Though the standards for a good extraction are defined pretty specifically by the Specialty Coffee Association, those numbers don’t mean a lot to most home brewers (or really to most professional baristas either). To measure your extraction accurately and efficiently you would need specialized tools and calculations, and most pros will tell you that good numbers don’t always translate to good flavors anyway. So, if flavor is defined by the level of extraction we reach, how do we know if our brew is over-extracted, under-extracted, or just right? By taste! We’re able to approximate our relative extraction by using a few guideline flavors that can be readily tasted in brewed coffee.
Under-extracted coffee will likely taste sour, salty, or overbearingly acidic. The early stage of extraction contains most all of the acids that will be extracted, as well as some alkaline compounds (e.g. caffeine) that are bitter and unpleasant when left unbalanced by other flavors that can be extracted later in the brew.
Over-extracted coffee will likely taste bitter, weak, and feel unpleasantly astringent. Many of the flavors extracted late in a brew are bitter in taste, pushing the flavor balance in that direction quickly. Also, there’s very little extractable material in ground coffee late in the brewing process, so the liquid coffee flowing out of your brewer at this point will be thin and dilute, contributing to the lower strength of an over-extracted brew.
Ideally extracted coffee should be balanced and flavorful, with satisfying texture and an acidity that complements the flavors of your brew. This can mean sweet and brimming with fruit flavors, deep and rich with chocolatey goodness, or complex and alluring with savory complexion.
If you’re not a confident taster right now that’s totally okay! Tasting well is a skill you can learn, and with a little trial and error you’ll be able to start judging your extraction accurately enough to make educated decisions about how to adjust your recipe for a better brew.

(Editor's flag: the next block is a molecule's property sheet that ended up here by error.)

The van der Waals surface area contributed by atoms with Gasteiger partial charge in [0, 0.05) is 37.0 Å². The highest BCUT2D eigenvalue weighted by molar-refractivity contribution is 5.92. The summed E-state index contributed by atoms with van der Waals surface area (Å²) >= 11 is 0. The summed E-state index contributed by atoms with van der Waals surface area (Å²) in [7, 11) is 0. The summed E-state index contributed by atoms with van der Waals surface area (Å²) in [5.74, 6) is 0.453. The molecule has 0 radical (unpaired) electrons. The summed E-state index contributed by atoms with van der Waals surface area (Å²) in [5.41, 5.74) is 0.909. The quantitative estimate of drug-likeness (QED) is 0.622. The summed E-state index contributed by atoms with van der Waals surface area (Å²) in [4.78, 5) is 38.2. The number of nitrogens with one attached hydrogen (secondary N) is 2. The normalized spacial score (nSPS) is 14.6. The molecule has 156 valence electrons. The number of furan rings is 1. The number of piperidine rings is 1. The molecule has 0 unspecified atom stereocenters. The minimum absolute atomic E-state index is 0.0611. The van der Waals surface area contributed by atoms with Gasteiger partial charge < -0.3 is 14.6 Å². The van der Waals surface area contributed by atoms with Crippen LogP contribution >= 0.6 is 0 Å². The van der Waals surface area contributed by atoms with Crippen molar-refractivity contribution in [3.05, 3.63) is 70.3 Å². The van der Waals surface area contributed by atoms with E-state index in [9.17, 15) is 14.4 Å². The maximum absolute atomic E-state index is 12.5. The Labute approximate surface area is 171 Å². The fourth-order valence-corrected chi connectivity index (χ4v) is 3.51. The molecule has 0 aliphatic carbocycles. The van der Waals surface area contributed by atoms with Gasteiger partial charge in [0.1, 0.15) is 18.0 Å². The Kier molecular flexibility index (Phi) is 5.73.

The (major) Variables You Control
There are dozens of variables involved in producing a cup of coffee, and while they all have some influence on the resulting brew only a small handful of them affect any significant change to our extraction. Some of those “control” variables can be managed directly (brew ratio, or grind setting for example), while others are managed by doing your best to influence them (like grind uniformity, or temperature stability). Here we’ll briefly define what our important control variables in brewing are, and later we’ll cover how you can manipulate them to achieve the result you’re looking for!
Brew ratio: Your ratio of coffee to water is the crux of the recipe you use to brew. There are lots of recognized standards for this coffee:water ratio throughout the coffee world—60g/1L, 1g of coffee per 16ml of water, 2tbsp per 6 fl oz—and finding the one you like best will take some brewing, tasting, and time.
Grind: The measure of how coarse or fine your ground coffee is, and the consistency of particle sizes, are perhaps the most important variables when it comes to the rate and evenness of your extraction.
Temperature: Seemingly straightforward, temperature for brewing can get a little complicated. What’s important to remember is that the temperature of the water that makes contact with ground coffee, as well as the temperature of the slurry (the combination of coffee and water in the brewer), is more valuable information than the temperature of water in your kettle. This is the variable most subject to external influences—is the room chilly? Is your brewer made of ceramic, metal, something else? — so temperature can be difficult to learn to regulate.